A journey with Hospital Rooms: The Recovery College
We first met Katharine when she attended a Hospital Rooms workshop, Katharine went on to become a valued volunteer and part of the Hospital Rooms family. You can read more about Katharine’s experience below.
“My name is Katharine and I have been working as a volunteer for Hospital Rooms for almost two years. Having spent much of the last decade as an inpatient in psychiatric hospitals, in and out for many long admissions, I have watched opportunities pass me by time and time again. When Niamh and Tim invited me to volunteer for Hospital Rooms, with such positive enthusiasm for the role I could play, they gave me a sense of purpose and optimism for the future, with real opportunities I could take hold of. I have developed new skills and grown in confidence, discovering that my mental health issues did not need to be an impediment to doing what I wanted to do.
I first found out about Hospital Rooms when I was an inpatient at Springfield University Hospital, southwest London. Niamh and Tim were completing their first Hospital Rooms project and I managed to persuade my doctor to allow me to attend one of the workshops they were running at the on site Recovery College.
The workshop turned out to be exactly what I’d been craving during the many months I’d spent in hospital. As a practising artist I’d found my own creative outlets - taking photographs in the hospital grounds whenever I was allowed out - but prolonged periods of inpatient care had kept me detached from the world, identified as a patient above all else. My self-belief back then was at a very low ebb but I decided to show Niamh and Tim the artwork I’d recently produced. They could not have been more supportive, taking a genuine interest in my work, immediately suggesting I help them to facilitate forthcoming workshops and asking if I would give a short presentation about my photographs at their next workshop the following week. By encouraging me to take pride in the work I’d created and providing an opportunity for me to share my creativity, as well as take an active role in supporting other workshop participants, Niamh and Tim gave me back a sense of my identity as an artist.
Since then, I have managed the charity’s Twitter account, helped facilitate inpatient workshops and corresponded with journalists. As demand for our projects increases, I have had the privilege of playing a part in Hospital Rooms’ future planning, adding my voice to discussions about how we can ensure the charity continues to flourish and grow. A particular highlight was participating in a discussion about how best the charity can evaluate its work, sitting alongside mental health professionals and researchers from the UCL Institute for Global Health. I now write a weekly Hospital Rooms blog, which gives me the chance to channel my passion for the charity and provide a more in-depth picture of the work that goes into realising our projects.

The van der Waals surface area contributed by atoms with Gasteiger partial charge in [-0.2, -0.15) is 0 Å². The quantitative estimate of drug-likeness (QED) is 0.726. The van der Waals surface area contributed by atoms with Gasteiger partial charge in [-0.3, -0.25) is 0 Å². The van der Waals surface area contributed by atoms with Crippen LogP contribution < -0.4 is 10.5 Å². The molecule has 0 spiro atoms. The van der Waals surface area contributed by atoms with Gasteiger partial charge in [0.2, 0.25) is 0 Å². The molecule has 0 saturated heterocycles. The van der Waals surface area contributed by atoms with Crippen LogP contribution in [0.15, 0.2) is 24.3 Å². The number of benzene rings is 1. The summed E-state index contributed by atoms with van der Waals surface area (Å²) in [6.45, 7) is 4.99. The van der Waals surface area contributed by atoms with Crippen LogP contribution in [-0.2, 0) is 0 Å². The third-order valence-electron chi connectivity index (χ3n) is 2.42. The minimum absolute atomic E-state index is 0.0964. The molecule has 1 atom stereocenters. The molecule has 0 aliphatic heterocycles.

Hospital Rooms has given me opportunities to recognise the expertise I can offer as someone with lived experience of mental health services and an increasing confidence in the value of my perspective. I now sit on interview panels for mental health staff, take part in inspections of psychiatric wards, participate in advisory meetings and conferences on improving mental health services and speak publicly about my experiences as a mental health service user. I believe my work with Hospital Rooms has been hugely significant in enabling me to become less inhibited by fear of stigma or discrimination, helping me to accept and acknowledge my struggles without shame.
The hopes I had for my future back when I first met Niamh and Tim are beginning to come true. I am now a Peer Tutor at the City and Hackney Recovery College, teaching my own weekly photography course, trying to give my students the same self-belief in their abilities and potential that Niamh and Tim gave me. As well as co-founding Hospital Rooms, a number of years ago Niamh and Tim also set up the biannual Dentons Art Prize. In spring of this year I became one of thirteen artists shortlisted for the 5th Dentons Art Prize (judged by David Roberts, Anj Smith, and Patrick Morey Burrows), having submitted work which included photographs taken whilst I was still an inpatient in Springfield Hospital. I went on to win the Dentons Art Prize, one of the proudest achievements of my entire life. As I held my prize on the night of the prize-giving, my mind cast back to that first workshop with Niamh and Tim, where I nervously presented my photographs for the first time. I wouldn’t be where I am now without Hospital Rooms and I am excited to see what the future holds, for me and the charity.”